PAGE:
Travel

family

The best family hotels in France

Finding accommodation that suits both adults and children isn't always easy. Leonie Glass suggests 50 hotels that everyone will enjoy in five of France's most family-friendly regions.

If you're keen to avoid the drudgery of self-catering family holidays, but are fed up with frosty greetings when checking into hotels with your children, you need to find somewhere to stay where you will all feel comfortable. Not a snooty place, where staff or other guests shush your children if they run down a corridor, or somewhere full of low-lying precious objects that invite disaster. And not a hotel where the accommodation is so basic that all of you have to squeeze into a tiny airless box. Here are some genuinely family-friendly places in France that parents and children can both enjoy. Unless stated otherwise, prices are for a double room, including breakfast, in high season.

Outcast and the lads discover Shenzhen, China

Outcast in Hong Kong

Outcast has landed in Hong Kong and absolutely loving the fabulous city of endless adventures.

Hong Kong Enquiries: http://www.discoverhongkong.com/eng/index.jsp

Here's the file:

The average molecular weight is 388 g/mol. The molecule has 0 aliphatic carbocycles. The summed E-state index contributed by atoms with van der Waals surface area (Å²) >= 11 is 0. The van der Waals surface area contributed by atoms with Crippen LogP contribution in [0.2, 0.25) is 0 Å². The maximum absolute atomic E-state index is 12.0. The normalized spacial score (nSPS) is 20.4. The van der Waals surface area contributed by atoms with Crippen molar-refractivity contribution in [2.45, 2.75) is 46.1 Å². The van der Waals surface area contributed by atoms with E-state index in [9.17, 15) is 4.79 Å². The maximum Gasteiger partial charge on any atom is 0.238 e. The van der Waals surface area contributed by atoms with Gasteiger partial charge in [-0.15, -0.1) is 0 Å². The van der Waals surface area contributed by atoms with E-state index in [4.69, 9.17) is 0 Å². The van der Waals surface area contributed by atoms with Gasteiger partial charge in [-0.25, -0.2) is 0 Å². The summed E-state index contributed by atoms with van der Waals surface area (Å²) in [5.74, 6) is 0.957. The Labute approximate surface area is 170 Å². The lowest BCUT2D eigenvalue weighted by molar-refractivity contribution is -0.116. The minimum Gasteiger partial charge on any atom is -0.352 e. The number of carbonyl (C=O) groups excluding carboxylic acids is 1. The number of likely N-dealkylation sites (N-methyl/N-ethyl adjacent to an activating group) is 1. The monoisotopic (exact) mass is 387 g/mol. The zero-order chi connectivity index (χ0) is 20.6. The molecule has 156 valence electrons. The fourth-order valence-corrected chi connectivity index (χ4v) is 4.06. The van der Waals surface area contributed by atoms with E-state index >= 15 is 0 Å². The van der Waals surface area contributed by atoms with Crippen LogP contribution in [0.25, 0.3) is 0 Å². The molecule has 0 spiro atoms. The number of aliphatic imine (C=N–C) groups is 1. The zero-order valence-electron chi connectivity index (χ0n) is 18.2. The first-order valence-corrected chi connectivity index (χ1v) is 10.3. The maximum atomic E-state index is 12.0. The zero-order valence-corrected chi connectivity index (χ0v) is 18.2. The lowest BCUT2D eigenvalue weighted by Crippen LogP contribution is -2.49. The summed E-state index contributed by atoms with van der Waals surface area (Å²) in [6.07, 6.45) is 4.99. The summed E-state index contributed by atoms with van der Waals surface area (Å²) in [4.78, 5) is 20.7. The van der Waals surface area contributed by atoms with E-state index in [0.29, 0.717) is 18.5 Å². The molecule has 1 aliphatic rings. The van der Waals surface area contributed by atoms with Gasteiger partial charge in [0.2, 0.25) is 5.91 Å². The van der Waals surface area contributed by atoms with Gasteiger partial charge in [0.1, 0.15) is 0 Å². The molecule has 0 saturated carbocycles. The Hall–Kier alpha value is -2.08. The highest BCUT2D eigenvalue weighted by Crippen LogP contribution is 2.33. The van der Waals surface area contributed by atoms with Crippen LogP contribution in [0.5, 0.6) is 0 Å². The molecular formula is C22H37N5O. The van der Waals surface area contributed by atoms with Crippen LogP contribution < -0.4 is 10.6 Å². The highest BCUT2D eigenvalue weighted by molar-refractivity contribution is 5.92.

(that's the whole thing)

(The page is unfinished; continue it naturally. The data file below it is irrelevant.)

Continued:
Superior Wellness Hotel - Krallerhof

The Krallerhof is a fabulous Wellness & Family Hotel in Salzburg County, Austria, located on a sunny plateau in Leogang.  The hotel offers wellness, ski, and summer holidays of the highest level for the entire family.


Things to Do in Hong Kong With Kids

The Four Season magazine lists the top activities for families traveling to Hong Kong.

Part of Hong Kong’s charm is its extreme contrasts, one of the many reasons why the city is a fantastic family destination. Itineraries that combine visits to ancient temples and world-class theme parks on the same day are the norm, while romps through nature await just minutes from an energetic urban core. Add in mouth-watering cuisine, efficient transportation and shopping that even the kids will adore, and you have an unforgettable holiday.